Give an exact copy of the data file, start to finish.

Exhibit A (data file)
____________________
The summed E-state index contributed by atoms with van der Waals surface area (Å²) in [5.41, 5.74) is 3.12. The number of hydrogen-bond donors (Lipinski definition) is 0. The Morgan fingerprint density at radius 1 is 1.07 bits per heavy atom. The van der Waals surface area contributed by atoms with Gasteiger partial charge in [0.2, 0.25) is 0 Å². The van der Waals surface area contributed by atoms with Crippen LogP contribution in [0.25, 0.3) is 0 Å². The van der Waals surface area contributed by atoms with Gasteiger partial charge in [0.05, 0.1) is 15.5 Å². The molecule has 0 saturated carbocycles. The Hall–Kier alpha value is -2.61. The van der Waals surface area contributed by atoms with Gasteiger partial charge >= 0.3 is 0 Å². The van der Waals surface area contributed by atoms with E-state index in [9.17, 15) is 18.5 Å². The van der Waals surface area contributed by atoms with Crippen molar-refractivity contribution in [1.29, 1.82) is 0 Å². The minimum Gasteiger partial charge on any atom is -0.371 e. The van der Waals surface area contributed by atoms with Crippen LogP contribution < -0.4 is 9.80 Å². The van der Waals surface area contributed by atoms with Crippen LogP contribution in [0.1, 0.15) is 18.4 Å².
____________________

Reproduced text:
The summed E-state index contributed by atoms with van der Waals surface area (Å²) in [5.41, 5.74) is 3.12. The number of hydrogen-bond donors (Lipinski definition) is 0. The Morgan fingerprint density at radius 1 is 1.07 bits per heavy atom. The van der Waals surface area contributed by atoms with Gasteiger partial charge in [0.2, 0.25) is 0 Å². The van der Waals surface area contributed by atoms with Crippen LogP contribution in [0.25, 0.3) is 0 Å². The van der Waals surface area contributed by atoms with Gasteiger partial charge in [0.05, 0.1) is 15.5 Å². The molecule has 0 saturated carbocycles. The Hall–Kier alpha value is -2.61. The van der Waals surface area contributed by atoms with Gasteiger partial charge >= 0.3 is 0 Å². The van der Waals surface area contributed by atoms with E-state index in [9.17, 15) is 18.5 Å². The van der Waals surface area contributed by atoms with Crippen molar-refractivity contribution in [1.29, 1.82) is 0 Å². The minimum Gasteiger partial charge on any atom is -0.371 e. The van der Waals surface area contributed by atoms with Crippen LogP contribution < -0.4 is 9.80 Å². The van der Waals surface area contributed by atoms with Crippen LogP contribution in [0.1, 0.15) is 18.4 Å².